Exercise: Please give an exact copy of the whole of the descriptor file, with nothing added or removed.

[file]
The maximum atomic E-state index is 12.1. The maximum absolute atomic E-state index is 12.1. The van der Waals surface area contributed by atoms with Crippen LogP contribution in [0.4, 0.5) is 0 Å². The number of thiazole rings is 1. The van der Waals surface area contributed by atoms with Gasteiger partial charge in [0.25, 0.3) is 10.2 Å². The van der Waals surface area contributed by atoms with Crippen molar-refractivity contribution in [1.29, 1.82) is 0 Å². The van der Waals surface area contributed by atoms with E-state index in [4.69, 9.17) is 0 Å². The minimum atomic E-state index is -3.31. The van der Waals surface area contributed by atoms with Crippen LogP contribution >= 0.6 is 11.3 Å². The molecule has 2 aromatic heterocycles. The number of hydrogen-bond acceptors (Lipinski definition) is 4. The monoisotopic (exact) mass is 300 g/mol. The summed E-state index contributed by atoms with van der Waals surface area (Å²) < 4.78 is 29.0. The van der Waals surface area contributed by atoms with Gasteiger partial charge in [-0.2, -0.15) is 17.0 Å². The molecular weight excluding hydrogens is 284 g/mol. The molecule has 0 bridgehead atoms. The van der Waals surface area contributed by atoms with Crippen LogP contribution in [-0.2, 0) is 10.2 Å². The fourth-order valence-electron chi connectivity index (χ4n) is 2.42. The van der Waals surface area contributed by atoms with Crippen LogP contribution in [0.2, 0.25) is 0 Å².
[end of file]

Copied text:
The maximum atomic E-state index is 12.1. The maximum absolute atomic E-state index is 12.1. The van der Waals surface area contributed by atoms with Crippen LogP contribution in [0.4, 0.5) is 0 Å². The number of thiazole rings is 1. The van der Waals surface area contributed by atoms with Gasteiger partial charge in [0.25, 0.3) is 10.2 Å². The van der Waals surface area contributed by atoms with Crippen molar-refractivity contribution in [1.29, 1.82) is 0 Å². The van der Waals surface area contributed by atoms with E-state index in [4.69, 9.17) is 0 Å². The minimum atomic E-state index is -3.31. The van der Waals surface area contributed by atoms with Crippen LogP contribution >= 0.6 is 11.3 Å². The molecule has 2 aromatic heterocycles. The number of hydrogen-bond acceptors (Lipinski definition) is 4. The monoisotopic (exact) mass is 300 g/mol. The summed E-state index contributed by atoms with van der Waals surface area (Å²) < 4.78 is 29.0. The van der Waals surface area contributed by atoms with Gasteiger partial charge in [-0.2, -0.15) is 17.0 Å². The molecular weight excluding hydrogens is 284 g/mol. The molecule has 0 bridgehead atoms. The van der Waals surface area contributed by atoms with Crippen LogP contribution in [-0.2, 0) is 10.2 Å². The fourth-order valence-electron chi connectivity index (χ4n) is 2.42. The van der Waals surface area contributed by atoms with Crippen LogP contribution in [0.2, 0.25) is 0 Å².